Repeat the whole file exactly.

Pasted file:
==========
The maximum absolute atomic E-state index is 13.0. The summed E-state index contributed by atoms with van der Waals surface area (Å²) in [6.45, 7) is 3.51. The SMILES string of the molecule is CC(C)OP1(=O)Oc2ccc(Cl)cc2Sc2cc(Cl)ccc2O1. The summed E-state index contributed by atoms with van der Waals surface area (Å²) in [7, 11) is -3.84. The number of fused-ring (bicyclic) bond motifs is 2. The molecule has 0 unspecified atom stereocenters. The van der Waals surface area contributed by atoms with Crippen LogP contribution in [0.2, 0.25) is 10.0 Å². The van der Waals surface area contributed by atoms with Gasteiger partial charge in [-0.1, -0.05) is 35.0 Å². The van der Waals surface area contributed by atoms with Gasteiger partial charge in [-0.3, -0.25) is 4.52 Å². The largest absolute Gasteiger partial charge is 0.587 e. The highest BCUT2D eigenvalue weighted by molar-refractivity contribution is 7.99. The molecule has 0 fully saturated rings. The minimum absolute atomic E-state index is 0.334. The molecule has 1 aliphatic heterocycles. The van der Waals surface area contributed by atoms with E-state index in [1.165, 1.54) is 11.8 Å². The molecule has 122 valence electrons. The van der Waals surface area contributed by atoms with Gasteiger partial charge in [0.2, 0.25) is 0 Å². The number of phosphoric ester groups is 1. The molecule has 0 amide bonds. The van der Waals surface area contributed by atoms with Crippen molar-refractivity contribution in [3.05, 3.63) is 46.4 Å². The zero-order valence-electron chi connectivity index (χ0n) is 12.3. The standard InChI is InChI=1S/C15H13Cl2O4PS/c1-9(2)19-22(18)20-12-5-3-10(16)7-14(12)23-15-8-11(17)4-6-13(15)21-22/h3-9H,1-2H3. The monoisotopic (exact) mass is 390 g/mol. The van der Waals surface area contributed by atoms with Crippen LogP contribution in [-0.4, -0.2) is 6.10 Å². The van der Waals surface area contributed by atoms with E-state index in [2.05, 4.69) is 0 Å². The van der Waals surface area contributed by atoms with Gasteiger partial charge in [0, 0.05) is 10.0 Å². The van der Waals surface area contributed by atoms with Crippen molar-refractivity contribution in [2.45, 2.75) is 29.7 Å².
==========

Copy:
The maximum absolute atomic E-state index is 13.0. The summed E-state index contributed by atoms with van der Waals surface area (Å²) in [6.45, 7) is 3.51. The SMILES string of the molecule is CC(C)OP1(=O)Oc2ccc(Cl)cc2Sc2cc(Cl)ccc2O1. The summed E-state index contributed by atoms with van der Waals surface area (Å²) in [7, 11) is -3.84. The number of fused-ring (bicyclic) bond motifs is 2. The molecule has 0 unspecified atom stereocenters. The van der Waals surface area contributed by atoms with Crippen LogP contribution in [0.2, 0.25) is 10.0 Å². The van der Waals surface area contributed by atoms with Gasteiger partial charge in [-0.1, -0.05) is 35.0 Å². The van der Waals surface area contributed by atoms with Gasteiger partial charge in [-0.3, -0.25) is 4.52 Å². The largest absolute Gasteiger partial charge is 0.587 e. The highest BCUT2D eigenvalue weighted by molar-refractivity contribution is 7.99. The molecule has 0 fully saturated rings. The minimum absolute atomic E-state index is 0.334. The molecule has 1 aliphatic heterocycles. The van der Waals surface area contributed by atoms with E-state index in [1.165, 1.54) is 11.8 Å². The molecule has 122 valence electrons. The van der Waals surface area contributed by atoms with Gasteiger partial charge in [0.2, 0.25) is 0 Å². The number of phosphoric ester groups is 1. The molecule has 0 amide bonds. The van der Waals surface area contributed by atoms with Crippen molar-refractivity contribution in [3.05, 3.63) is 46.4 Å². The zero-order valence-electron chi connectivity index (χ0n) is 12.3. The standard InChI is InChI=1S/C15H13Cl2O4PS/c1-9(2)19-22(18)20-12-5-3-10(16)7-14(12)23-15-8-11(17)4-6-13(15)21-22/h3-9H,1-2H3. The monoisotopic (exact) mass is 390 g/mol. The van der Waals surface area contributed by atoms with Crippen LogP contribution in [-0.4, -0.2) is 6.10 Å². The van der Waals surface area contributed by atoms with E-state index in [2.05, 4.69) is 0 Å². The van der Waals surface area contributed by atoms with Gasteiger partial charge in [0, 0.05) is 10.0 Å². The van der Waals surface area contributed by atoms with Crippen molar-refractivity contribution in [2.45, 2.75) is 29.7 Å².